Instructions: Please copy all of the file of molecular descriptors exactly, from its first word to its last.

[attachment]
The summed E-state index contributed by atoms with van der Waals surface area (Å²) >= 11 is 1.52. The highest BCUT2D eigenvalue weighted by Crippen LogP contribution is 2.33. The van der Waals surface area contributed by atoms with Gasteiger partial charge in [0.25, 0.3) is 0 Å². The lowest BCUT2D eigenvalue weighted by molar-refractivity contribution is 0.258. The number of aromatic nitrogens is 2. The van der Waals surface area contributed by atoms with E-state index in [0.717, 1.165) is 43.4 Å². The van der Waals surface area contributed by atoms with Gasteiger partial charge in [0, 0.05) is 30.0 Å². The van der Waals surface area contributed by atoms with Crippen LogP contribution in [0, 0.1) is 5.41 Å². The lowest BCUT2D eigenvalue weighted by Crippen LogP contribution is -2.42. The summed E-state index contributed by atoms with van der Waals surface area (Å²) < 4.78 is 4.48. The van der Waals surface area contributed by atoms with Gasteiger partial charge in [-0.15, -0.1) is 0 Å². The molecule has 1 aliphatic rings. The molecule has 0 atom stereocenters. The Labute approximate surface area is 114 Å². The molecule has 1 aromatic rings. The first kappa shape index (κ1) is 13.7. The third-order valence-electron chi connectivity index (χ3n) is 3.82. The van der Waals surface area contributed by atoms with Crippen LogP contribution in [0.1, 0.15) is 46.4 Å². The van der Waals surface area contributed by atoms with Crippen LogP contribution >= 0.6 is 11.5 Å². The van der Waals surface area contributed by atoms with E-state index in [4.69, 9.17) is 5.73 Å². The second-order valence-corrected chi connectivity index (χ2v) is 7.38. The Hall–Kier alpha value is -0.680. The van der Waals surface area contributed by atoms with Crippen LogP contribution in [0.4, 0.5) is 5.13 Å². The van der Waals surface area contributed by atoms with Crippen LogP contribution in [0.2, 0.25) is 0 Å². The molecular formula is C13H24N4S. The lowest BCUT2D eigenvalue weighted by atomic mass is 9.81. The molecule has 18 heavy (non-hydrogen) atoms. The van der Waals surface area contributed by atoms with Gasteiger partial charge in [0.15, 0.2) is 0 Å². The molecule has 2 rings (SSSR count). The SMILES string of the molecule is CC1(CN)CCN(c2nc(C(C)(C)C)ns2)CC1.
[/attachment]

The summed E-state index contributed by atoms with van der Waals surface area (Å²) >= 11 is 1.52. The highest BCUT2D eigenvalue weighted by Crippen LogP contribution is 2.33. The van der Waals surface area contributed by atoms with Gasteiger partial charge in [0.25, 0.3) is 0 Å². The lowest BCUT2D eigenvalue weighted by molar-refractivity contribution is 0.258. The number of aromatic nitrogens is 2. The van der Waals surface area contributed by atoms with E-state index in [0.717, 1.165) is 43.4 Å². The van der Waals surface area contributed by atoms with Gasteiger partial charge in [0, 0.05) is 30.0 Å². The van der Waals surface area contributed by atoms with Crippen LogP contribution in [0, 0.1) is 5.41 Å². The lowest BCUT2D eigenvalue weighted by Crippen LogP contribution is -2.42. The summed E-state index contributed by atoms with van der Waals surface area (Å²) < 4.78 is 4.48. The van der Waals surface area contributed by atoms with Gasteiger partial charge in [-0.15, -0.1) is 0 Å². The molecule has 1 aliphatic rings. The molecule has 0 atom stereocenters. The Labute approximate surface area is 114 Å². The molecule has 1 aromatic rings. The first kappa shape index (κ1) is 13.7. The third-order valence-electron chi connectivity index (χ3n) is 3.82. The van der Waals surface area contributed by atoms with Crippen LogP contribution in [0.1, 0.15) is 46.4 Å². The van der Waals surface area contributed by atoms with Crippen LogP contribution >= 0.6 is 11.5 Å². The van der Waals surface area contributed by atoms with E-state index in [4.69, 9.17) is 5.73 Å². The second-order valence-corrected chi connectivity index (χ2v) is 7.38. The Hall–Kier alpha value is -0.680. The van der Waals surface area contributed by atoms with Crippen LogP contribution in [0.4, 0.5) is 5.13 Å². The van der Waals surface area contributed by atoms with Crippen LogP contribution in [0.2, 0.25) is 0 Å². The molecular formula is C13H24N4S. The lowest BCUT2D eigenvalue weighted by atomic mass is 9.81. The molecule has 18 heavy (non-hydrogen) atoms. The van der Waals surface area contributed by atoms with Gasteiger partial charge in [0.15, 0.2) is 0 Å². The molecule has 2 rings (SSSR count). The SMILES string of the molecule is CC1(CN)CCN(c2nc(C(C)(C)C)ns2)CC1.